APPLE HOUSE MARKET. The evidence disclosed that the appellee did, indeed, own a one-half interest in this business at the time of the marriage. The appellee, her brother, mother and other members of her family had run the business for several years with an unbroken record of failure. The debts of this business were in excess of $58,000. The appellant and appellee both worked and contributed to the operation of the business after they purchased the other one-half interest, paying off the appellee's family and the creditors and reducing the indebtedness from $58,000 to $28,409.96.
DAIRY MAID DRIVE-IN. The evidence disclosed that the appellant had purchased this property prior to the marriage for $30,000, paying $10,000 down and an additional $9,000 before the marriage. There was a lien against this property for the remaining $11,000. Both parties contributed *181 their joint efforts and funds to the operation of this business after marriage and paid off the remaining $11,000 prior to the time of separation.
HOME. It is uncontradicted that this property was marital property, having been purchased by the parties for $30,000 about four years prior to their separation.
As used in KRS 403.190 in referring to restoration of the property of each spouse, the word "property" means equity. If either spouse was the owner of property subject to indebtedness prior to the marriage, the equity in that property shall be considered nonmarital property at the time of separation in that proportion which this equity bore to the value of the property at the time of the marriage. The increase in equity after the marriage attributable to the joint efforts of the parties, including those efforts of the wife as housewife and mother, shall be treated as marital property. Of course, if the increase is not attributable to the team effort or team funds, the increase follows the property and must be restored to the party owning the property before the marriage. See Sharp v. Sharp, Ky., 491 S.W.2d 639 (1973). For example, the husband owns real estate valued at $40,000 at the time of the marriage. He has paid $20,000 toward the purchase price and has a mortgage of $20,000 at the time of marriage. After the marriage and through the joint efforts of the husband and wife, the remaining indebtedness is paid. The property is valued at $60,000 at the time of separation. 20/40 or one-half of the value shall be nonmarital and the remaining one-half shall be considered marital property, so that $30,000 shall be set aside as the value of the nonmarital property of the husband and $30,000 shall be considered subject to division in just proportions. Conversely, if the property has declined in value and is worth only $30,000 at the time of separation, one-half or $15,000 shall be declared nonmarital and $15,000 shall be marital property.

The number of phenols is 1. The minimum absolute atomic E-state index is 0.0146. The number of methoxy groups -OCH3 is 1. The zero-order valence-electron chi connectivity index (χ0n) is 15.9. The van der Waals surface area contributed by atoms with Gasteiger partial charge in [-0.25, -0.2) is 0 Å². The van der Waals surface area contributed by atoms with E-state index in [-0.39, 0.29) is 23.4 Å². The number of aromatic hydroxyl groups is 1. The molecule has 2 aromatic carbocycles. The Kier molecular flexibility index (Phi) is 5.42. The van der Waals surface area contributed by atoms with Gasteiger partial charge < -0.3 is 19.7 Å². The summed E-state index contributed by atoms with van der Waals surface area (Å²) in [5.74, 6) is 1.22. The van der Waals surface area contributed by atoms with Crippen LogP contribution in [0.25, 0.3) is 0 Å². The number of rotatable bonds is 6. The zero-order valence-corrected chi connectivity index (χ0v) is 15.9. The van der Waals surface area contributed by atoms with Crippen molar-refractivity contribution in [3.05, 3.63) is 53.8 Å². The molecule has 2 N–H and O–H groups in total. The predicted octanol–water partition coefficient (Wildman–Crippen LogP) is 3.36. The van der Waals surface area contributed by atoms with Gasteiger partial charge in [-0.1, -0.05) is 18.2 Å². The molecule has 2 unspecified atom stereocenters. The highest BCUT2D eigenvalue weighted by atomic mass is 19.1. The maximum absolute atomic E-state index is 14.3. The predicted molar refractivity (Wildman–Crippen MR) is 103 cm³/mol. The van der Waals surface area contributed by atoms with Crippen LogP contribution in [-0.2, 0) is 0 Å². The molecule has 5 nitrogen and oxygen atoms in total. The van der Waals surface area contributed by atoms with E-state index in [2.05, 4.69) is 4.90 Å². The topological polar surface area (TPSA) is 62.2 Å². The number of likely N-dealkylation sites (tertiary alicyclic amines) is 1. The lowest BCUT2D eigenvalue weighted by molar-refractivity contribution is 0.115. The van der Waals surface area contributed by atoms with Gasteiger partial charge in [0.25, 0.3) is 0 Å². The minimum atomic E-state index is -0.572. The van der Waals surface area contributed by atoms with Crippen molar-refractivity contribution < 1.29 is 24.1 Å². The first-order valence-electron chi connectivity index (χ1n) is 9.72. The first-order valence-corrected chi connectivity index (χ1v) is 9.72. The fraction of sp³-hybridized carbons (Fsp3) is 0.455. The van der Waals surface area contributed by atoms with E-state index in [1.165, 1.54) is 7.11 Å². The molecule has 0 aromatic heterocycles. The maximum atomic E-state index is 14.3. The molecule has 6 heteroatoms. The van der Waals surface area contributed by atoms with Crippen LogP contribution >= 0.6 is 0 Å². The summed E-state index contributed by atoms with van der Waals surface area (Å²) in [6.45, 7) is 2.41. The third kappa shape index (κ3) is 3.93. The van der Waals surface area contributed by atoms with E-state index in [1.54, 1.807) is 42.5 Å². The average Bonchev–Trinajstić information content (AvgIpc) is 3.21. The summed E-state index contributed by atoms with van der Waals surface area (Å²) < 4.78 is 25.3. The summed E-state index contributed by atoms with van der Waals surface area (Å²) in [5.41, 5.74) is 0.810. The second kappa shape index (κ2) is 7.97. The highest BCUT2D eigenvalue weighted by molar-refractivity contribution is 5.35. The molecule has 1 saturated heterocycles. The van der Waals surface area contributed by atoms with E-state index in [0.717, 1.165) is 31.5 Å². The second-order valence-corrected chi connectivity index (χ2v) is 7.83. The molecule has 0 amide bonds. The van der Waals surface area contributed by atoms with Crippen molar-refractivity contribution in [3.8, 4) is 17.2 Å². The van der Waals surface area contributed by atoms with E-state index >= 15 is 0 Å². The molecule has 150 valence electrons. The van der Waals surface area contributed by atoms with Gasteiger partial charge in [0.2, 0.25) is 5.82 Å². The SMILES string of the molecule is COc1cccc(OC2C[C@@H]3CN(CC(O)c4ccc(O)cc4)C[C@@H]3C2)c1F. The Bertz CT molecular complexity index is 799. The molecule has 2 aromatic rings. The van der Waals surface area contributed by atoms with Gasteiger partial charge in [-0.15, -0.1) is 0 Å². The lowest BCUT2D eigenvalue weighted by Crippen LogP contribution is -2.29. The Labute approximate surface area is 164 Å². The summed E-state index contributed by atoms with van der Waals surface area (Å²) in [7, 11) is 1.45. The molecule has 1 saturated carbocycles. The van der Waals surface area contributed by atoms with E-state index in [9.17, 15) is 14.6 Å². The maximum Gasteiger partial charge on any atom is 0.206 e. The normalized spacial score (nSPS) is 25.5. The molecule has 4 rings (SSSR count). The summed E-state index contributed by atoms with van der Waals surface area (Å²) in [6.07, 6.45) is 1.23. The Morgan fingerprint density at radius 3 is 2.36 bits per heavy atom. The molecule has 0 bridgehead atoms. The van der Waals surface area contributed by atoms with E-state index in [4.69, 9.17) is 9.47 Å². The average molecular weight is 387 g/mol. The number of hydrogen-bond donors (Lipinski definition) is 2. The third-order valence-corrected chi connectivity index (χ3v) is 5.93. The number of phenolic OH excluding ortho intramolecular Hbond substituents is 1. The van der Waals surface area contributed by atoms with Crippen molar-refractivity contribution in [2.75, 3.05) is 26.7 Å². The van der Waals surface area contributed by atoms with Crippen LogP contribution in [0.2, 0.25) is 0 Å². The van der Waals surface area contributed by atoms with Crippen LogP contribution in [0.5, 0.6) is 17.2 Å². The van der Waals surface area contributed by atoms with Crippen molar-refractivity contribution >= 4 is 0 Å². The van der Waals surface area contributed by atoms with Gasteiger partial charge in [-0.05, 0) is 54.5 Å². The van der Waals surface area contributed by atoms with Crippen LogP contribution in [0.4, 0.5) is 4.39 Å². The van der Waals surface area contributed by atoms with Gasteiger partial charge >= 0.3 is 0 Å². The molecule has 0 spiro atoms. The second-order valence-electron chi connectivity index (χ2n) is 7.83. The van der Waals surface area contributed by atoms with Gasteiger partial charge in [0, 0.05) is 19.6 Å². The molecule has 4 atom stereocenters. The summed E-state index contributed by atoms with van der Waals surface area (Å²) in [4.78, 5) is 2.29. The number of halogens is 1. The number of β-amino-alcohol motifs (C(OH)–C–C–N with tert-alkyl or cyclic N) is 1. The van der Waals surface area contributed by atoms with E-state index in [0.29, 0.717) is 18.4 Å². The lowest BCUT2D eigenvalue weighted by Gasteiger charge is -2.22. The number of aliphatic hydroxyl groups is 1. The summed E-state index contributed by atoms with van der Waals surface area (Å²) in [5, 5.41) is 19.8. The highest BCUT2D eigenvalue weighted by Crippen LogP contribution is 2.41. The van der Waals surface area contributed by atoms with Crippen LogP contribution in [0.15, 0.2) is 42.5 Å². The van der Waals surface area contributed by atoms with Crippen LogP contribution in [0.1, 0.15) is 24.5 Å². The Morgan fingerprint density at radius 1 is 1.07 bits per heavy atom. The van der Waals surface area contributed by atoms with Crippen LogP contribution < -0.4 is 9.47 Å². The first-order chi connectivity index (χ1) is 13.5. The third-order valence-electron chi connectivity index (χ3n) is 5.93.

Applying this to the instant case, the wife owned a one-half interest in the Apple House Market. The proof of the appellant indicated that there was no equity existing at the time of the marriage and the appellee did not refute this. The burden to establish value of nonmarital property is on the person claiming that it is nonmarital and the wife having failed to sustain this burden, the court must assume that there was no equity existing at the time of the marriage. Through the efforts of both parties, the indebtedness on the Apple House Market was reduced from $58,000 to $28,409.96. After the value of this property is established, either by competent evidence or sale, the stipulated debts shall be subtracted and the remaining sum shall be considered marital property.
In the case of the Dairy Maid Drive-In, the husband had contributed $19,000 of the $30,000 purchase price prior to marriage. The balance of $11,000 was paid after the marriage and by the joint efforts of the parties. When the value of this property is properly established, 19/30 of this value shall be set aside to the husband as nonmarital property and 11/30 shall be included as marital property.
Accordingly, the judgment herein is reversed and this case remanded to the lower court with the following instructions:
1. The court shall direct the parties to establish by competent evidence the value of the Apple House Market, the Dairy Maid Drive-In and the home or, if they fail to do so, shall direct that said property be sold.
2. All of the established value of the Apple House Market and all of the established value of the home shall be adjudged marital property.
3. 11/30 of the established value of the Dairy Maid Drive-In shall be considered marital property and 19/30 thereof shall be considered the nonmarital property of the appellant.
4. The marital property and debts shall be divided in just proportions in accordance with KRS 403.190, it being the opinion of this Court that under the proof herein said division should be as nearly equal as possible.